Rhetoric is the art of discourse, an art that aims to improve the capability of writers or speakers to inform, most likely to persuade, or motivate particular audiences in specific situations. As a subject of formal study and a productive civic practice, rhetoric has played a central role in the European tradition. Its best known definition comes from Aristotle, who considers it a counterpart of both logic and politics, and calls it "the faculty of observing in any given case the available means of persuasion."
Rhetorics typically provide heuristics for understanding, discovering, and developing arguments for particular situations, such as Aristotle's three persuasive audience appeals, logos, pathos, and ethos. The five canons of rhetoric, which trace the traditional tasks in designing a persuasive speech, were first codified in classical Rome: invention, arrangement, style, memory, and delivery.
Along with grammar and logic (or dialectic—see Martianus Capella), rhetoric is one of the three ancient arts of discourse. From Ancient Greece to the late 19th century, it was a central part of Western education, filling the need to train public speakers and writers to move audiences to action with arguments.
Latin is an old language that was spoken by the Romans and others during ancient and medieval times. No one speaks Latin as a first language anymore, which makes it a dead language. However, many people around the world study it in school and in other places because it is considered important to understand the past societies and even how current languages work.
Latin is used today in taxonomy to give technical names to species and groups of species of living things. Some terms used in medicine to name parts of the body (such as bones) and diseases are also written in Latin.
Since Latin was very important to Christianity through many centuries, it is still spoken today during some religious activities such as prayers and cults. For the same reason, it is considered official in Vatican, where the Pope, the leader of the Roman Catholic Church, lives. People in the Vatican sometimes communicate in Latin (if they have different mother tongues) and sometimes in ceremonies.
There were two types of Latin, Classical Latin and Vulgar Latin. Classical Latin was the kind of Latin used by the educated Romans and is the one used by the Roman Catholic Church and studied by many students around the world and Vulgar Latin was the more common spoken variety used by the common non-educated Romans and the variety taught to the peoples conquered by the Romans.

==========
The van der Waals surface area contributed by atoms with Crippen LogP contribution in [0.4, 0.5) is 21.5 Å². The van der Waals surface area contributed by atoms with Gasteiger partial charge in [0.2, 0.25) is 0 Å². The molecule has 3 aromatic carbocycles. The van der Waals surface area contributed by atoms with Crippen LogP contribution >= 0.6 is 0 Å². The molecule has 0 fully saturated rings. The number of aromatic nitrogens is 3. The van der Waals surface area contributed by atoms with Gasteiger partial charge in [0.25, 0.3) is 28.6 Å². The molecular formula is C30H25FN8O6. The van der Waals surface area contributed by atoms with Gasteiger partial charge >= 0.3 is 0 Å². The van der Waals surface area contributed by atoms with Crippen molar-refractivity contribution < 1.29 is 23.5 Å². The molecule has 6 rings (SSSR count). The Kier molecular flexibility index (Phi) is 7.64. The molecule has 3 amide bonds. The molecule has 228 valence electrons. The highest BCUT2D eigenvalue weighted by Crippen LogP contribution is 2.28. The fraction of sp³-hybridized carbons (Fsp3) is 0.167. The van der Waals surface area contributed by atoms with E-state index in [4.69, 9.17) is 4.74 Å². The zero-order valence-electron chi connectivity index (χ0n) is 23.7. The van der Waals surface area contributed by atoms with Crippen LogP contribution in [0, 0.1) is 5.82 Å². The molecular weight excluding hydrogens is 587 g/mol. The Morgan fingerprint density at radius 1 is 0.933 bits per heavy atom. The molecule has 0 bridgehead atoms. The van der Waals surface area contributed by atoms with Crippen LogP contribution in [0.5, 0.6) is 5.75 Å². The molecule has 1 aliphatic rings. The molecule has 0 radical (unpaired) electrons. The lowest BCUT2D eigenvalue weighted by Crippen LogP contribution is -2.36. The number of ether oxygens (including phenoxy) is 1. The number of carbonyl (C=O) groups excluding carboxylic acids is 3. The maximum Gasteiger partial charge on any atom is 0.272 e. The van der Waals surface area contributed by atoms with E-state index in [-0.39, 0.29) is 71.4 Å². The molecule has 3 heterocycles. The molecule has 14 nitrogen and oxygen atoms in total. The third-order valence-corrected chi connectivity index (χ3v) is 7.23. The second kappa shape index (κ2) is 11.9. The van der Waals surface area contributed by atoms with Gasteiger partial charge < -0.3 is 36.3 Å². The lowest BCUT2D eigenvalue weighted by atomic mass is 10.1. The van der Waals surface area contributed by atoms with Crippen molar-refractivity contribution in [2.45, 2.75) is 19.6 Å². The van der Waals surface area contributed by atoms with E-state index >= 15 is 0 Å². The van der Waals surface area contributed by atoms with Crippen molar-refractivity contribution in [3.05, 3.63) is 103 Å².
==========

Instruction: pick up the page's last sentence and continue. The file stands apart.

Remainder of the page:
Latin was the most important language in most of Europe in the Middle Ages. It was taught in many European schools, and all universities used Latin as the teaching language. Latin began to lose its importance in the Reformation, but it was still often used by authors of scientific books and encyclopedias. Until about 1900 many universities accepted dissertations written in Latin.
When people from other regions of Europe learned Vulgar Latin during Roman conquests, they did not speak and write it correctly in most cases, and so in the course of time each of these regions developed its own language, that is a simplified form of Latin. Those languages are called Romance languages and they are still spoken to this day. The five Romance languages with the largest number of speakers are Spanish, French, Portuguese, Italian and Romanian.
The Romance languages are very similar to each other, and speakers of one Romance language can understand many words and sentences (in both texts and spoken conversations) from another Romance language. For example, speakers of Portuguese can well understand Spanish. It can be said that the Romance languages are modern dialects of Latin.
RHETORIC — (Provides the How of a subject.)
Applying knowledge and understanding expressively comprises Wisdom or, in other words, it is systematically useable knowledge and understanding– to explore and find the proper choice of methods for cogently expressing the conclusions of grammar and logic on a subject in writing and/or oral argumentation (oratory).
The annunciation of those conclusions is called a statement of rationale, the set of instructions deduced from the rationale for the purpose of application (of those conclusions) in the real world is called a statement of protocols.
This page was last updated January 9th, 2019 by kim
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